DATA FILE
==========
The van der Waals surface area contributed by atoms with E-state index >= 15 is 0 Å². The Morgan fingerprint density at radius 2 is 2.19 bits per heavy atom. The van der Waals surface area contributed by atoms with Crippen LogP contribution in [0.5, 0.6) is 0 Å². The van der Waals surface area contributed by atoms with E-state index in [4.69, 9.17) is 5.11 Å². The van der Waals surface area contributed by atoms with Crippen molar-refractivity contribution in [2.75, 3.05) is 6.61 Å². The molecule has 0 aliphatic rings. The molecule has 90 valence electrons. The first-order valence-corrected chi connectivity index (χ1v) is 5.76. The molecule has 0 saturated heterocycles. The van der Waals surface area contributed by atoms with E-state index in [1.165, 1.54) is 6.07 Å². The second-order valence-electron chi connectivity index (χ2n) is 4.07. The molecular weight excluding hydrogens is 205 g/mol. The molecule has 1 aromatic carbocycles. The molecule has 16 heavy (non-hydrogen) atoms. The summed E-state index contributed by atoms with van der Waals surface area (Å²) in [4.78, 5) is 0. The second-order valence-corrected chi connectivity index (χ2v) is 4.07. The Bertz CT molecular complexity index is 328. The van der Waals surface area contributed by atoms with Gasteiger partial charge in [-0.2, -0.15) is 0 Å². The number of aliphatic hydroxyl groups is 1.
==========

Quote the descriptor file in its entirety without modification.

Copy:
The van der Waals surface area contributed by atoms with E-state index >= 15 is 0 Å². The Morgan fingerprint density at radius 2 is 2.19 bits per heavy atom. The van der Waals surface area contributed by atoms with Crippen LogP contribution in [0.5, 0.6) is 0 Å². The van der Waals surface area contributed by atoms with E-state index in [4.69, 9.17) is 5.11 Å². The van der Waals surface area contributed by atoms with Crippen molar-refractivity contribution in [2.75, 3.05) is 6.61 Å². The molecule has 0 aliphatic rings. The molecule has 90 valence electrons. The first-order valence-corrected chi connectivity index (χ1v) is 5.76. The molecule has 0 saturated heterocycles. The van der Waals surface area contributed by atoms with E-state index in [1.165, 1.54) is 6.07 Å². The second-order valence-electron chi connectivity index (χ2n) is 4.07. The molecular weight excluding hydrogens is 205 g/mol. The molecule has 1 aromatic carbocycles. The molecule has 16 heavy (non-hydrogen) atoms. The summed E-state index contributed by atoms with van der Waals surface area (Å²) in [4.78, 5) is 0. The second-order valence-corrected chi connectivity index (χ2v) is 4.07. The Bertz CT molecular complexity index is 328. The van der Waals surface area contributed by atoms with Gasteiger partial charge in [-0.2, -0.15) is 0 Å². The number of aliphatic hydroxyl groups is 1.